This should interest the commentariat.
A new brain imaging study published this month in Cell Biology finds that self-identified liberals and conservatives have measurably different gray matter volume in certain brain structures. This tracks with a few recent studies linking political orientation with cognitive process patterns, activation potentials, facial recognition responses, and other measures. It adds to a small but growing body of studies linking physical brain typology, cognitive function and political outlook.
Our findings extend previous observations that political attitudes reflect differences in self-regulatory conflict monitoring  and recognition of emotional faces  by showing that such attitudes are reflected in human brain structure. Although our data do not determine whether these regions play a causal role in the formation of political attitudes, they converge with previous work [ and ] to suggest a possible link between brain structure and psychological mechanisms that mediate political attitudes.
In liberal brains, according to neuroimaging, greater liberalism is associated with increased gray matter volume in the anterior cingulate cortex, a part of the brain associated with conflict (i.e. contradiction) detection, detection of error and similar problem-finding activities.
It seems help detect errors involved in habitual tasks or repetitive stimuli. An adjacent area of the ACC appears to act as a link between higher cognitive forebrain activity and the emotional limbic system (empathy, etc.). From the pathology section of the wiki:
Studying the effects of damage to the ACC provides insights into the type of functions it serves in the intact brain. Behavior that is associated with lesions in the ACC includes: inability to detect errors, severe difficulty with resolving stimulus conflict in a Stroop task, emotional instability, inattention, and akinetic mutism. There is evidence that damage to ACC is present in patients with schizophrenia, where studies have shown patients have difficulty in dealing with conflicting spatial locations in a Stroop-like task and having abnormal ERNs. Participants with ADHD were found to have reduced activation in the dorsal area of the ACC when performing the Stroop task. Together these findings corroborate results from imaging and electrical studies about the variety of functions attributed to the ACC.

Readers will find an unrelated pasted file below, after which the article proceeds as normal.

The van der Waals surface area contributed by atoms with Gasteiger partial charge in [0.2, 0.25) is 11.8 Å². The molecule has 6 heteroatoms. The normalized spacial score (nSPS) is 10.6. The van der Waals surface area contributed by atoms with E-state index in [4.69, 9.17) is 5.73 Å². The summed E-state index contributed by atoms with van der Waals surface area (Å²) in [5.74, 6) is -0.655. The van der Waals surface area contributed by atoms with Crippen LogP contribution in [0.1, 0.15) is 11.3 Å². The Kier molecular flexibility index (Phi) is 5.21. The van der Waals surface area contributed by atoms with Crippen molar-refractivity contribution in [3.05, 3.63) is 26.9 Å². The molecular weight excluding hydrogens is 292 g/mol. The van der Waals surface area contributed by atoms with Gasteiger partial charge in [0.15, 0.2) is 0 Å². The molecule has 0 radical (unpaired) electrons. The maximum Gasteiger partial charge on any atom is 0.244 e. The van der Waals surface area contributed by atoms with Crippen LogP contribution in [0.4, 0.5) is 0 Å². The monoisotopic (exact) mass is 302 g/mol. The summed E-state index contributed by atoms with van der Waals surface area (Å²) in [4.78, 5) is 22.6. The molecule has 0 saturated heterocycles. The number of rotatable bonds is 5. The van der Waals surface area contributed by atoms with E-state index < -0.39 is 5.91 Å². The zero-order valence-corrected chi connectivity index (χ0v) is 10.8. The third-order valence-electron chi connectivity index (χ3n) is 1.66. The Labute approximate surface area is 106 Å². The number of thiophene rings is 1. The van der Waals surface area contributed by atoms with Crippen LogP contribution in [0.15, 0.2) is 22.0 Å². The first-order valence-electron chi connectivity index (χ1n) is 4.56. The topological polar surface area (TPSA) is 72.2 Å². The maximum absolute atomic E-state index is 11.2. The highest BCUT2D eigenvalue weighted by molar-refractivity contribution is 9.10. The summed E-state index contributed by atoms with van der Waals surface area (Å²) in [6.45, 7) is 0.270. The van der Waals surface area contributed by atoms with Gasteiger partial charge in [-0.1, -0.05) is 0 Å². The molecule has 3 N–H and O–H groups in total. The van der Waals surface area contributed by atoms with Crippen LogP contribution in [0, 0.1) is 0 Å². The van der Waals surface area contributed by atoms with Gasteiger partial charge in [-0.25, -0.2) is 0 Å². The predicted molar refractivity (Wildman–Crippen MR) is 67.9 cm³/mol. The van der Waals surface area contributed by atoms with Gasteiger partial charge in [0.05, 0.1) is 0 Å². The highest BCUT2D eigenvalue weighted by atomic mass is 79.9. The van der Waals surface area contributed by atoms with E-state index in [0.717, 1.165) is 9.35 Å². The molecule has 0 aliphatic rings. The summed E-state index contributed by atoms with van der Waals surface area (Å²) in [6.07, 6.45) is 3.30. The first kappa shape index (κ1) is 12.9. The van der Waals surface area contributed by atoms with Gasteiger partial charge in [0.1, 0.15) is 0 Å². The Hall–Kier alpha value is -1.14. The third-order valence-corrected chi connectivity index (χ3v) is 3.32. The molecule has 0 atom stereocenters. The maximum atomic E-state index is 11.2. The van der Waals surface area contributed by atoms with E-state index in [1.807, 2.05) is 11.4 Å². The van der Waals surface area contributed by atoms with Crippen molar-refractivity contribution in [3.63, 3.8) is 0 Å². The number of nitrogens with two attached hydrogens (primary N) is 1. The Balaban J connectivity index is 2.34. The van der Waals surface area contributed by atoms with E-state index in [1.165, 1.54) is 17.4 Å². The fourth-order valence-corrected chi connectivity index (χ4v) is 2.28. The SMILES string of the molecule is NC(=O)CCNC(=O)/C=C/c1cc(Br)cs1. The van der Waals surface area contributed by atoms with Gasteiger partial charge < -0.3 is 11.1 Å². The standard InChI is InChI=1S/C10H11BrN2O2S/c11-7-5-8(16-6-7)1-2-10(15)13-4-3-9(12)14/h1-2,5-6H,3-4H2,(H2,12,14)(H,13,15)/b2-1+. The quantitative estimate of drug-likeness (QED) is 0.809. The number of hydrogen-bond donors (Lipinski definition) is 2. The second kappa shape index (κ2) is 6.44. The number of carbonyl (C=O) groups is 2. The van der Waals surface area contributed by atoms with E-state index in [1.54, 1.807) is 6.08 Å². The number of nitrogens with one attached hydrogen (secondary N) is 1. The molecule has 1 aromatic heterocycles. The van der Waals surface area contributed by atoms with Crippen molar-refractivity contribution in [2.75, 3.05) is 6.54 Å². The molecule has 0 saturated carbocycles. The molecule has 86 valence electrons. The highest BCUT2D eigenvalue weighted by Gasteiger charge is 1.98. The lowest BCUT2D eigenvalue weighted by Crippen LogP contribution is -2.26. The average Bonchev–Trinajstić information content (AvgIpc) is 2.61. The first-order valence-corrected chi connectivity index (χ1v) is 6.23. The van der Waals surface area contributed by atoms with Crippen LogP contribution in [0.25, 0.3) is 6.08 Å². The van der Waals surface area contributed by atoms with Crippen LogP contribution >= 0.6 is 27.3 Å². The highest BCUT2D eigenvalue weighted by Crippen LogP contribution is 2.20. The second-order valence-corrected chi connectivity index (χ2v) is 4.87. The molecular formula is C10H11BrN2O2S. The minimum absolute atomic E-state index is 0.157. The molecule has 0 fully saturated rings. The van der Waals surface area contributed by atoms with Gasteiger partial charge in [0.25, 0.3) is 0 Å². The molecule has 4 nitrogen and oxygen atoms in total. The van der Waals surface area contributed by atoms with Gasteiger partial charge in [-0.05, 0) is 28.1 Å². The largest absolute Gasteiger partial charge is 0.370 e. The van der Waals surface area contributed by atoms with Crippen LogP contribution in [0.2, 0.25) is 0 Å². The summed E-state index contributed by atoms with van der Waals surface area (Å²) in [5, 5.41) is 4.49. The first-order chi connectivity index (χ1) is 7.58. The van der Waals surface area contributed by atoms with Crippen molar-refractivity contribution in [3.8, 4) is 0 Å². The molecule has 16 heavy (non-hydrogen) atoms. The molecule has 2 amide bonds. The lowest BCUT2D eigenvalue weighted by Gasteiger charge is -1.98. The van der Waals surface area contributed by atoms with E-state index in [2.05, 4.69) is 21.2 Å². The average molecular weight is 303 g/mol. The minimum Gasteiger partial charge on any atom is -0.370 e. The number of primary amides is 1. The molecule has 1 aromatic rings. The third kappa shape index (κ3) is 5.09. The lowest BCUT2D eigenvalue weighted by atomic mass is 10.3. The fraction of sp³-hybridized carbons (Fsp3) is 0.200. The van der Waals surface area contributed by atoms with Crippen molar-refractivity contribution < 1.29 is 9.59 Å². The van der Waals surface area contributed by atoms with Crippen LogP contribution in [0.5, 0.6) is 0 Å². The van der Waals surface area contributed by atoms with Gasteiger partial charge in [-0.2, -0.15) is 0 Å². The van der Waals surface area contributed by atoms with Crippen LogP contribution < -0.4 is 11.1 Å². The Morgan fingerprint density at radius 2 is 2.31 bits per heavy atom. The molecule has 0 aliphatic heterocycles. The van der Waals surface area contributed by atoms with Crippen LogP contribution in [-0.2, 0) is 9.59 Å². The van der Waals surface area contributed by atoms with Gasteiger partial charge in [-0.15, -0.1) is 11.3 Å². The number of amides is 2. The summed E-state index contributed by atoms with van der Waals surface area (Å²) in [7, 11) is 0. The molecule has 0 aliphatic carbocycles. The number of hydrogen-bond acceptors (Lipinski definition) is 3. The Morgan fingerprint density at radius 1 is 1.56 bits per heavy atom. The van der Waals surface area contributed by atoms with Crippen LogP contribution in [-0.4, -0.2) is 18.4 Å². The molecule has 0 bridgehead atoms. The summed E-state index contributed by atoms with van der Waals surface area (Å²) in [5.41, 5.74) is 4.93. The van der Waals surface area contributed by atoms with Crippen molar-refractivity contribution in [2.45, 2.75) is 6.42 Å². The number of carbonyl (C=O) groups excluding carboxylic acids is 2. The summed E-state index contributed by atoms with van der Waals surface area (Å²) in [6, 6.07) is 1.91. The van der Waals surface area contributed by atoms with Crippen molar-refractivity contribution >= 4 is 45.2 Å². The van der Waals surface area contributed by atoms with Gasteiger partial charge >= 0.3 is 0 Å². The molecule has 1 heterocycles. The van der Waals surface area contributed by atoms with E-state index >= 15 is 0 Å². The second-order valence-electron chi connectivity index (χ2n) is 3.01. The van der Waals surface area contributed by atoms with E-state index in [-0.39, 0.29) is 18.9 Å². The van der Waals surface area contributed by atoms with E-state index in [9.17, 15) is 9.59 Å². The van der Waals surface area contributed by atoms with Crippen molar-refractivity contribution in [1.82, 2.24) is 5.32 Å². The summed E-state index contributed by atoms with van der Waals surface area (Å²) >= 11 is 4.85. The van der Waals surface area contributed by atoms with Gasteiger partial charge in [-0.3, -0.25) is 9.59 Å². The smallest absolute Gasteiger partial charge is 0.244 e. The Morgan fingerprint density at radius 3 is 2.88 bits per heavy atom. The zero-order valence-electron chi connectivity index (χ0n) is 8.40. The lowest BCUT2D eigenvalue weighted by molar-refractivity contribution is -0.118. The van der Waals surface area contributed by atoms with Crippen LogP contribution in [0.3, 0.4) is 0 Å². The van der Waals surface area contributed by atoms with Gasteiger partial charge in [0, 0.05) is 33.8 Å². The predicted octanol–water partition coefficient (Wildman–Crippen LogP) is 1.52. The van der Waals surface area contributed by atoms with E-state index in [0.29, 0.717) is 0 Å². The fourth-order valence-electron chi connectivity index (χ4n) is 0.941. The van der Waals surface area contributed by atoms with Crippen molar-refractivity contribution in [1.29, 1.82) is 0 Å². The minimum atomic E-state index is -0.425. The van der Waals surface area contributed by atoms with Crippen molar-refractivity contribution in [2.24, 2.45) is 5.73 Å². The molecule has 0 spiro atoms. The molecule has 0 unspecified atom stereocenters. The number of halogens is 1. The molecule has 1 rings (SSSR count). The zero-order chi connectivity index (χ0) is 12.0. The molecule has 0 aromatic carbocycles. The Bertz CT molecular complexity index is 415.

There is evidence that this area may have a role in obsessive–compulsive disorder due to the fact that what appears to be an unnaturally low level of glutamate activity in this region has been observed in patients with the disorder, in strange contrast to many other brain regions that are thought to have excessive glutamate activity in OCD.
In conservative brains, greater conservatism is associated with increased gray matter in the right amygdala.
Research shows that the amygdalae perform a primary role in processing memory and emotional response, particularly with the process of "emotional learning," as well as long-term memory formation. The amygdalae are commonly associated with fear and fear-conditioning, although their actual functions are quite a bit more complex and are better described as centers for emotionally-charged memory. Emotional intelligence and social network size are positively correlated (i.e. people with big amygdalae have more friends and are more "in touch" with their feelings).
Artistic types have higher than usual readings of amygdala activity...in fact given the connection from powerful emotion to memory, you could think of the two amygdalae as the 'Proust regions' of the brain.
As far as fear goes, as a component of the limbic system the amygdalae are directly involved in the physiology of fear responses, as well as fear-based (i.e. behaviorist) conditioning.
The central nuclei are involved in the genesis of many fear responses, including freezing (immobility), tachycardia (rapid heartbeat), increased respiration, and stress-hormone release. Damage to the amygdalae impairs both the acquisition and expression of Pavlovian fear conditioning, a form of classical conditioning of emotional responses.
Notable pathologies involved in over-developed amygdalae include Borderline Personality Disorder (extreme black-white thinking, paranoia, "overreacting," emotional instability), schizophrenia, the phenomenon known as "amygdala hijack," essentially, overreaction to a perceived threat. Emotion-driven decision making can be a bad thing.
By the way, one of the authors listed on the study, Colin Firth, isn't just some lab geek who has to endure endless hazing because he shares a name with noted and Oscar-winning actor Colin Firth. He *is* noted and Oscar-winning actor Colin Firth. I hope this doesn't detract from the report's credibility.